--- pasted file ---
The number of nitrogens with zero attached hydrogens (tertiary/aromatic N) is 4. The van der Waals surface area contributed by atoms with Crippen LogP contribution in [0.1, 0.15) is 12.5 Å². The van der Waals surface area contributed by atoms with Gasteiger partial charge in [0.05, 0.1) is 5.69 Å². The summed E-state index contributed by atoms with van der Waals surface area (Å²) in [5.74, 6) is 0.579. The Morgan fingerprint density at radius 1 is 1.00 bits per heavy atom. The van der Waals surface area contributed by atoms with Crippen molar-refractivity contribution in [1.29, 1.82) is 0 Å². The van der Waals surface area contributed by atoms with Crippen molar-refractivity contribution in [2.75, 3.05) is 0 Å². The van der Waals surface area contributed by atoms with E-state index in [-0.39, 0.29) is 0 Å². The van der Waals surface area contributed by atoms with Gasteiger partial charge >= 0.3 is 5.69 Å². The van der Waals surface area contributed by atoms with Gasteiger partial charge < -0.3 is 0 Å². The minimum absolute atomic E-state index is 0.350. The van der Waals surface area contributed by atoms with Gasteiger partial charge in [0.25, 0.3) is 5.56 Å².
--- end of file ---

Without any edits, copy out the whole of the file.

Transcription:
The number of nitrogens with zero attached hydrogens (tertiary/aromatic N) is 4. The van der Waals surface area contributed by atoms with Crippen LogP contribution in [0.1, 0.15) is 12.5 Å². The van der Waals surface area contributed by atoms with Gasteiger partial charge in [0.05, 0.1) is 5.69 Å². The summed E-state index contributed by atoms with van der Waals surface area (Å²) in [5.74, 6) is 0.579. The Morgan fingerprint density at radius 1 is 1.00 bits per heavy atom. The van der Waals surface area contributed by atoms with Crippen molar-refractivity contribution in [1.29, 1.82) is 0 Å². The van der Waals surface area contributed by atoms with Crippen molar-refractivity contribution in [2.75, 3.05) is 0 Å². The van der Waals surface area contributed by atoms with E-state index in [-0.39, 0.29) is 0 Å². The van der Waals surface area contributed by atoms with Gasteiger partial charge >= 0.3 is 5.69 Å². The van der Waals surface area contributed by atoms with Gasteiger partial charge < -0.3 is 0 Å². The minimum absolute atomic E-state index is 0.350. The van der Waals surface area contributed by atoms with Gasteiger partial charge in [0.25, 0.3) is 5.56 Å².